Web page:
4 Basic (But Non-Negotiable) Clay Mask Rules an Esthetician Is Begging You To Follow, No Matter What
Like so many little girls who grew up during the early 2000s, I was introduced to skin care through clay masks. More specifically, through those little 7th Heaven envelopes you could grab at the grocery store for $3. I'd always slide a few into my mom's cart, and as soon as I got home I'd slather the green clay all over my face and let it dry completely before scraping it off. Eight-year-old Kara didn't know she was breaking one of the cardinal clay masks rules—and, to be perfectly honest, neither did 26-year-old Kara until an esthetician schooled me.
As it turns out, clay masks aren't as simple as they seem. So Sasha Banner, a licensed esthetician at Heyday in New York City, is here to tell us how it's done.
"Clay masks are useful because they are primarily used to pull oil and impurities out of the skin. Clay masks can also aid in firming and toning the skin," says Banner. Overdo it, though, and your skin will be very unhappy. "Clay masks will typically have ingredients like bentonite and kaolin which are meant to absorb surface oils from the skin. You may notice your skin feels tight after leaving a clay mask on for too long. This is an indication that the mask is removing the necessary good oils from your skin."
Any skin type can use a clay mask—but in order to ensure these formulas don't leave your skin raw and angry, you want to be absolutely sure to find the right product (ideally, something that's got hydrating and soothing ingredients) and follow a few basic—but very important—rules of engagement.
4 basic clay mask rules you should always follow
1. Get the right mask for your skin type
"Not all clay masks are created equally," says Banner. "There is literally a clay mask out there for just about everyone. While in the grand scheme of things clay masks will detoxify and absorb excess oils, some can be hydrating, exfoliating, and anti-aging as well. It's all in the ingredients, so pay attention to that."
“My go-to clay mask would have to be Immunocologie Vital Clay Mask,” says Banner. “This mask is a life-saver when my skin is inflamed and congested as it contains salicylic acid. This ingredient is a triple threat in exfoliating, reducing inflammation, and helping fight future breakouts.”
This clarifying mask from Yon-Ka Paris was designed for dry skin and was made with three types of clay—montmorillonite, bentonite, and kaolin to purify and brighten. It also has lemon peel oil and savory extract to make the formula more tolerable for dry and sensitive skin.
“The Outset’s Purifying Blue Clay Mask is a fantastic mask for someone looking to add hydration to their skin while simultaneously combating dehydration and breakouts,” says Banner. “With ingredients like niacinamide (vitamin B3) which brightens pigmentation and strengthens the skin barrier and Hyaluroset Complex a botanical alternative to hyaluronic acid that nourishes, plumps, and smooths skin, this clay mask is a powerhouse.”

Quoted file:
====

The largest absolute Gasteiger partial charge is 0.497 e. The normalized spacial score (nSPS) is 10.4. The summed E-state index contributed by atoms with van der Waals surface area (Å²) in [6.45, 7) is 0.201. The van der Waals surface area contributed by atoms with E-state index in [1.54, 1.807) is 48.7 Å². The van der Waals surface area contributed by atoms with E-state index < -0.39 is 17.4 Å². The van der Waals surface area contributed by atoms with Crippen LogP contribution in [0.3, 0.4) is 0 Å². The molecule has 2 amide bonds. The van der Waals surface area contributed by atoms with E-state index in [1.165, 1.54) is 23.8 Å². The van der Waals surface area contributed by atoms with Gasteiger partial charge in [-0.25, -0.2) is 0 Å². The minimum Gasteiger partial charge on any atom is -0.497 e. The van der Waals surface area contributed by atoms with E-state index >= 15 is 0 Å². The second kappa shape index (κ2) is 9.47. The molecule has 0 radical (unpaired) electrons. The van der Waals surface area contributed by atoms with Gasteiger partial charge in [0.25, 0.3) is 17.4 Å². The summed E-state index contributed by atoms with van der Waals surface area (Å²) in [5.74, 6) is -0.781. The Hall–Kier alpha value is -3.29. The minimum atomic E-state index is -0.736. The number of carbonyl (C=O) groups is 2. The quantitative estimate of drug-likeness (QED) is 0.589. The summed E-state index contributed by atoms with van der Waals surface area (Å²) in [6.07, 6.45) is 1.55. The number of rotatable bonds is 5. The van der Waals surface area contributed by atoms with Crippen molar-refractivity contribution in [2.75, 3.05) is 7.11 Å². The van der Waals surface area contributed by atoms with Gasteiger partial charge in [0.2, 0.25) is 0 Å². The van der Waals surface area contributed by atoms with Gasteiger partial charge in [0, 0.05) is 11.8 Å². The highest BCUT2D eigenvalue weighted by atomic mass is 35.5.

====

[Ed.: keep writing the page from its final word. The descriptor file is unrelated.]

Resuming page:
This mask softens, smooths, and soothes your skin with two types of clay. Red clay is rich in copper, selenium, magnesium, zinc, and manganese to nourish the skin while white clay deeply detoxifies. It’s perfect for balancing and hydrating the most stressed and sensitive skin.
This maks combines anti-inflammatory turmeric with clarifying clay and brightening azaleic acid to encourage healthy, clear skin. I reach for it anytime my skin is feeling conested and angry.
2. Avoid placing a clay mask on areas of the face that are visibly dry
"Clay masks can contain ingredients like salicylic acid, which is another oil-absorbing ingredient meant to exfoliate dead skin cells and fight breakouts," says Banner. "Applying a clay mask to an area that’s already visibly dry can cause further dryness and deplete the skin of whatever moisture and oils it has."
3. Never, EVER let a clay mask fully dry out
"More time doesn’t mean it's working better," says Banner. "An overabsorption of oils can cause your skin to go into 'fight or flight' mode and cause it to actually produce more oils and disrupt your skin’s pH, consequently doing the complete opposite of what you want your clay mask to do for you."
Instead, read the directions for the mask you're using and see how long you should leave it on. Most will recommend applying a thick, even layer and leaving it on between five and 15 minutes.
4. Always follow up a clay mask with moisturizing ingredients
"The name of the game here is balance," says Banner. "Whatever you take out, you must put it back to create harmony in your skin's biome. There is a common misconception that oily skin types should avoid oilsand hydration. But that couldn’t be further from the truth. Oily skin types should instead choose hydrating ingredients and oils that are most bioidentical to what our bodies naturally produce. Think more along the lines of glycerin, hyaluronic acid, jojoba, squalene, and rosehip oils. Avoiding ingredients like coconut and mineral oils as these can be very comedogenic (pore-clogging)." She suggests using the Indie Lee Squalane Facial Oil ($38) or Image Skincare's Ageless Total Pure Hyaluronic-6 Filler ($80) to "create that balance and complete your skincare routine after a clay mask."
This oil features squalane, an oil that closely mimics our natural sebum. It’s derived from olive oil and leaves your skin soft, nourished, and never greasy.
This concentrated topical contains six different forms of hyaluronic acid including one that is time-releassd and cross-linked to provide 50 timed the water-binding capacity of pure hyaluronic acid and five times more moisturization. Plus, it has higher free radical scavenging properties, which means it will help defend against visible signs of skin aging.
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